Item Number: 11070
Civil war Photography
Lot of Keystone Civil War Stereoviews. One stereoview is The "Bloody Angle" where Pickett's charge was repulsed. Gettysburg, Pa. Another stereoview is where Lincoln made his Gettysburg Address. The third stereoview is where Gen. Thomas made his headquarters, Chimamauga Park, TN. Another stereoview is of the cabin where Lincoln was born.
Item Number: 11140
Artillery Button Civil War
One Dug Civil War Gilded Eagle "A" Artillery Button in Coat size. Nice, smooth chocolate brown patina with Gold Gilt outlining design. It does have a punch over the Eagle's left wing, but still a nice Civil War Artillery button. Dug at battle site.
Item Number: 8439
Cavalry Button "C" Civil War
One Dug Civil War Gilted Eagle "C" Cavalry Button with shank in Coat size. Nice, smooth chocolate brown patina with no dents , pushes, or repairs with nice upright shank . Gold Gilt outlining design. It does have some ground action, but still a nice looking Cavalry button. Dug at battle site.
Item Number: 8440
Congress Civil War
Four page Civil War date Congressional document regarding the cavalry forces of the United States. Printed on short pages. In very good condition.
Item Number: 12666
Editor of the Republican Banner in Nashville, Tenn., in 1861; during the Civil War entered the Confederate service; aide to Gen. N.B. Forrest; was on the staff of Gen. Leonidas Polk. Autograph on card “Henry Watterson” with Kentucky added in another hand. 1894.
Item Number: 11004
Large $1000 Confederate Bond Certificat originally issued by the Confederate government to fund the war effort. The 1000 Bond certificat has 60 coupons attached. The overall size is 26"x16". All coupons are present, though as you can see from the picture, many have become damaged by age, and two are seriously damaged with paper loss. Issued by the "Confederate States of America" on February 17, 1864 and get 6 percent per annum. Each individual coupon is for $30. There is also paper loss and a long tear along the top of the sheet. Browning and foxing throughout. Priced based on its condition issues.
Item Number: 14120
"The Battle of Cedar Creek" Civil War Pamphlet. October 19, 1864. Printed with the header "Liberty and Union Forever" with two American flags and a red and blue border. In blue type. In part: "Old Early camped at Fisher's Hill. Resolved some Yankee blood to spill; He chose his time when Phil. was gone, The Yankee camp to fall upon. Get out of the way says Gen. Early, I've come to drive you from the valley. At night, like theif, of sense bereft. He marched his troops around our left, With orders strict unto his boys, To nothing take't would make a noise." While they were on their mission bent, We Yanks were sleeping in our tents; Until the Rebs with rousing volley, Warned us to sleep was death and folly. Get out, &c." 8" by 4.75." In excellent condition.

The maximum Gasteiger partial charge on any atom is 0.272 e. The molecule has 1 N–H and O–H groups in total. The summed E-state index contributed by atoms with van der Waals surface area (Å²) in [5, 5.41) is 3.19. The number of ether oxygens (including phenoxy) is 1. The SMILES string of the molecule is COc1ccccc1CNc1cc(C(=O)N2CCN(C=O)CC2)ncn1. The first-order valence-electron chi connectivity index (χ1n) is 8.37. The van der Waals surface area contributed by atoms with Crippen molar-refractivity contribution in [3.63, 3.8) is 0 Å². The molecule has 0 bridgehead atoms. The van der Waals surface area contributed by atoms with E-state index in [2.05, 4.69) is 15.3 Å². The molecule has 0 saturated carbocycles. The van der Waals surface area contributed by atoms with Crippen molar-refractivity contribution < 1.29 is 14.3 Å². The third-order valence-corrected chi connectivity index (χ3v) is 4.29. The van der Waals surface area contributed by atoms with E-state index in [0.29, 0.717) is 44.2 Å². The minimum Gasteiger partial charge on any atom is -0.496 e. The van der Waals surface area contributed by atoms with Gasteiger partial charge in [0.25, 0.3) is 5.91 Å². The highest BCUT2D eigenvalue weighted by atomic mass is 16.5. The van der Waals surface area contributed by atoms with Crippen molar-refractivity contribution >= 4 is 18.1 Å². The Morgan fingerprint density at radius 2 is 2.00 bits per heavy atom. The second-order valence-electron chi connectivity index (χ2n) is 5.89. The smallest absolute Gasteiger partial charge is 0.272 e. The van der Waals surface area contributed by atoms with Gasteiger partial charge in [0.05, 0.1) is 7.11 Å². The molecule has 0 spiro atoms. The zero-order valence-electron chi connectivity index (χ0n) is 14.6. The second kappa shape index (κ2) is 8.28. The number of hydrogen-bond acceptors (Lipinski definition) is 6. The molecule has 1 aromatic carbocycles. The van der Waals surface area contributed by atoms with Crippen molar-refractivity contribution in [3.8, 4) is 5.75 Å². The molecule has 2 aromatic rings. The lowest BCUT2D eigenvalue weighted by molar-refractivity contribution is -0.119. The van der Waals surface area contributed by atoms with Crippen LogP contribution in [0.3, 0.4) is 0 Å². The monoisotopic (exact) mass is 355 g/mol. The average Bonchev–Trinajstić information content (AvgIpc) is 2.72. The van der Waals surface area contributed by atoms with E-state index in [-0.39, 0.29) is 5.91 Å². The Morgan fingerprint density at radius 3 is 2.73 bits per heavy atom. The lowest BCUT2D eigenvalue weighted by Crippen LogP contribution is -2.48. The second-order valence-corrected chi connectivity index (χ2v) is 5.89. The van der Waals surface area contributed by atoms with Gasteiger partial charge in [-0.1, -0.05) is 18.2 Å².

Item Number: 14404
2 Civil War era Stereoview photographs. Stereoview card bearing a double 6" x 3", sepia toned photograph of 530 Congress Hall, Sarratoga, NY by Stereoscopic Gems of Sarratoga and one sepia toned Stereoview of Senate Chamber by J.F. Jarvis Stereoscopic Views. Some soiling, otherwise in very good condition.
Item Number: 11304
Historic newspaper printed during the Civil War. The New York Times, November 22, 1864 issue, New York, NY. The first front-page story in this issue is on General William Sherman and his army's movement. In part: "Sherman's Movement...A Mistake of the enemy at Atlanta, the Rebels rush in for plunder, Nine Hundred of them are captured...The morale of the entire army is unequaled, and the vigor and determination of Gen. Sherman will push it triumphantly through the glorious work it has to do..." Most of the articles on the front page are war-related. Slight wear. Overall in excellent condition.
Item Number: 5677
Newspaper Civil War
Vintage newspaper printed during the Civil War. The New York Times, December 13, 1864 issue, New York, NY. The entire front page of this historic war-dated paper has stories of the War including "The War in Tennessee." In part: "...Seventy-four shots were fired at it, doing, however, no damage...Our troops attacked and routed the enemy. The Federal loss was four killed and forty wounded. The enemy's loss is unknown..." Slight wear and light foxing. Overall in excellent condition.
Item Number: 5678
Civil War Siege Ball
Civil War unexploded 1" siege ball from the U.S. Navy. Ball was found October 1970 in the side wall of Confederate Fort Huger near Suffolk, Virginia. The fort was built by some 1000 slaves and free blacks in 1861. It took ten months to build and was captured 10 months later. Fort Huger was named after Thomas B. Huger, CSN who had served in the US Navy for 20 years before the war. He commanded a battery at Morris Island in Charleston Harbor, SC, in 1861 and was on the CSS McRae in New Orleans' defense. He was mortally wounded on April 24,1862. Siege ball most likely fired between April and May of 1963 during the Siege of Suffolk.
Item Number: 12958